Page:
“It’s hard to say we’re going to get rid of a hot water heater that has a few years of life left in it. But at some point, you have to think about being pennywise and pound foolish … If this is a priority, then we are going to have to make some sacrifices and make some choices that not everybody’s 100% on board with and then hope the benefits become clear over time,” Dolan said.

The process the Buildings and Grounds Committee followed when replacing the HVAC system, which happened during an interim period before Dolan’s arrival, helped facilitate additional upgrades.

Some vendors, Lane said, cautioned against converting to an all-electric heat pump system, given the worship space’s size, 4,469 square feet, and its 40-foot pitched ceiling.

“There were companies telling us, ‘Do not go to electric, you’re not going to like it,’” Lane said, particularly given the size of the sanctuary and the parish hall. “It doesn’t heat up very quickly, it doesn’t cool down very quickly. I remember one company telling us, ‘You’re just not going to like heat pumps,’” she said.

But that didn’t stop them. The Buildings and Grounds Committee evaluated four options and presented a plan to the vestry, which voted to install six outdoor heat-pump units along two of the building’s lengthwise exterior walls and 12 indoor “air handler units” along the interior walls, each operated by one outdoor unit on the other side. The system cost $45,000, including parts, labor and a 10-year warranty.

“The minute we did that, we realized we had to do it everywhere in all our buildings,” Lane said. “Now every single one of our HVAC systems is an electric heat pump. We are generating more electricity than we are using most of the time.”

Rather than flip one switch, someone needs to turn on each unit and it can take a few minutes for the space to begin to heat up and cool down, but, Lane said, that’s not an issue.

“I would encourage people to be willing to make small adjustments to get to something more efficient,” she said. “With these different units we can sometimes turn half of them on; if we are in the front of the church practicing something and it’s really hot, we can just turn the front ones on. [Heat pumps] have given us a lot of flexibility.”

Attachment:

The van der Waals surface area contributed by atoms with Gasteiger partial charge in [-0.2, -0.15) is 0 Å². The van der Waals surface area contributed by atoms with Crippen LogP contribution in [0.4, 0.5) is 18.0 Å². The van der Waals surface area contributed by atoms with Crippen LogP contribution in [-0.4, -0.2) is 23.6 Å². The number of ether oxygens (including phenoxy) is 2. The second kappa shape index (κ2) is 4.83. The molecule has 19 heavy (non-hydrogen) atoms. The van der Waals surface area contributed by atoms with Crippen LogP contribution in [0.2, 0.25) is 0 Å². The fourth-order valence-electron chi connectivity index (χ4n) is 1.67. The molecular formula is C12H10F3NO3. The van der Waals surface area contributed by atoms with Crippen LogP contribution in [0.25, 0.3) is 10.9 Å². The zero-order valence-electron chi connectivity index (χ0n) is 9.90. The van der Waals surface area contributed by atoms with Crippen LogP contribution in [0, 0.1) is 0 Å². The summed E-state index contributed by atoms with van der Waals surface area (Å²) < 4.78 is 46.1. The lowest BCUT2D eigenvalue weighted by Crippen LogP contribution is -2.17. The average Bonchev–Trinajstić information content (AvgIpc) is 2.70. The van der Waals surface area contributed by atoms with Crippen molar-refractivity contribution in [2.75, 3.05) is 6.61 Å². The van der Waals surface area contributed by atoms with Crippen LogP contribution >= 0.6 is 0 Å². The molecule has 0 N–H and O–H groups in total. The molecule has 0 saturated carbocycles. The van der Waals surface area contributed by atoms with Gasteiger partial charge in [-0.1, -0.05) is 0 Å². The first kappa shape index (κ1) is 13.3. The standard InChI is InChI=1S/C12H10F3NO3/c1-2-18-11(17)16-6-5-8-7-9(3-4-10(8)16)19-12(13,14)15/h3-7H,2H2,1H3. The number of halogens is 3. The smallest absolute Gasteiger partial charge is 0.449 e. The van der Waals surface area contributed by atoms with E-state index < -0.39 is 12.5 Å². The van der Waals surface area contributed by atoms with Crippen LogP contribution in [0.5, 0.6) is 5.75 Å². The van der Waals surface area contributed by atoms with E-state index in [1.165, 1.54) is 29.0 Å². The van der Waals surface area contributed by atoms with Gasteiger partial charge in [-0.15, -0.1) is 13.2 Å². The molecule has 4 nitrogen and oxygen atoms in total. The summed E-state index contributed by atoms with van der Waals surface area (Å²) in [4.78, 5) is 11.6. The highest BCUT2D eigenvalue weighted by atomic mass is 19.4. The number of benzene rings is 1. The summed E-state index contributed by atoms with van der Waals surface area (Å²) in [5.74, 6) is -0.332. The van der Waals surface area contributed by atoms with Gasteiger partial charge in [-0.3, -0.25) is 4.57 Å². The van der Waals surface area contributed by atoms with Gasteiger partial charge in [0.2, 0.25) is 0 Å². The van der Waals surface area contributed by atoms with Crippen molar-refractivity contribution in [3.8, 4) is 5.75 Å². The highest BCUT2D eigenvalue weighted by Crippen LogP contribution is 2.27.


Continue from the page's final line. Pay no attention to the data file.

By 2018, St. Martin’s had reduced its carbon footprint by about 60 percent, its annual natural gas bill by 50 percent and grid electricity bills by 75 percent, with overall energy costs reduced by nearly 20 percent.

“We’re still heating and cooling to the same extent, but more selective. The whole idea of net zero is to produce what you consume. To get to net-zero carbon, means no greenhouse gas emissions … you have to stop using gas,” said Gerry Braun, founder of the Integrated Renewable Energy Systems Network and a former member of St. Martin’s. “Solar plus efficiency plus conservation, a combination of the three, I think, is a good story from a climate perspective.”

The church’s solar panels connect to Pacific Gas & Electric’s grid, which supplies electricity via renewables including the sun, wind, and water. With the switch to an all-electric HVAC system and the 2021 installation of the last solar array on the roof of the Sunday school classroom building, St. Martin’s achieved net-zero carbon.

Bottom line, Lane added: “It’s not about getting the ‘cool congregations’ award. It’s about the impact our energy consumption has on other people around the world.”

A diocese begins to follow suit

Building on General Convention’s action, the Diocese of Northern California passed its own resolution in the fall of 2022 asking each congregation and diocesan-affiliated organization to come up with a plan by Dec. 31, 2024, to achieve carbon neutrality in line with the denomination’s six-year timeline.